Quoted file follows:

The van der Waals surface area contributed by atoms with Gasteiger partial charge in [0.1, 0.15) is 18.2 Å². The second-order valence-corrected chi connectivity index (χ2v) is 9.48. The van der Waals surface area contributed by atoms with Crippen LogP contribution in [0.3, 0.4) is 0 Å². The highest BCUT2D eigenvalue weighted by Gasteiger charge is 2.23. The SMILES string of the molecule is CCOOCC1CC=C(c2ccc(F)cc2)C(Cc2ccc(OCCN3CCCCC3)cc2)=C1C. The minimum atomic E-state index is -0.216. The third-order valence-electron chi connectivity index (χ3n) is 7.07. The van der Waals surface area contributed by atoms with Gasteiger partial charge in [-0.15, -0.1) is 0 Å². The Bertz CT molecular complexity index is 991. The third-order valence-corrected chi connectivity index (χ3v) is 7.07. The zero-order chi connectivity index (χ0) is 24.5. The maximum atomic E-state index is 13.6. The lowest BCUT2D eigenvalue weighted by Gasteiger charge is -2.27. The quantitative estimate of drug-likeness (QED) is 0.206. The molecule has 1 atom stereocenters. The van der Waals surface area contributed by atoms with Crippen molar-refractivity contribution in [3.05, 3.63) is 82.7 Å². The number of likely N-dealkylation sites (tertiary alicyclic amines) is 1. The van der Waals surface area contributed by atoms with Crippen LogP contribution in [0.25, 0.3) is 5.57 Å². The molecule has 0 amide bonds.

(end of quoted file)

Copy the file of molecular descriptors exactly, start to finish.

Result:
The van der Waals surface area contributed by atoms with Gasteiger partial charge in [0.1, 0.15) is 18.2 Å². The second-order valence-corrected chi connectivity index (χ2v) is 9.48. The van der Waals surface area contributed by atoms with Crippen LogP contribution in [0.3, 0.4) is 0 Å². The highest BCUT2D eigenvalue weighted by Gasteiger charge is 2.23. The SMILES string of the molecule is CCOOCC1CC=C(c2ccc(F)cc2)C(Cc2ccc(OCCN3CCCCC3)cc2)=C1C. The minimum atomic E-state index is -0.216. The third-order valence-electron chi connectivity index (χ3n) is 7.07. The van der Waals surface area contributed by atoms with Gasteiger partial charge in [-0.15, -0.1) is 0 Å². The Bertz CT molecular complexity index is 991. The third-order valence-corrected chi connectivity index (χ3v) is 7.07. The zero-order chi connectivity index (χ0) is 24.5. The maximum atomic E-state index is 13.6. The lowest BCUT2D eigenvalue weighted by Gasteiger charge is -2.27. The quantitative estimate of drug-likeness (QED) is 0.206. The molecule has 1 atom stereocenters. The van der Waals surface area contributed by atoms with Crippen molar-refractivity contribution in [3.05, 3.63) is 82.7 Å². The number of likely N-dealkylation sites (tertiary alicyclic amines) is 1. The van der Waals surface area contributed by atoms with Crippen LogP contribution in [0.25, 0.3) is 5.57 Å². The molecule has 0 amide bonds.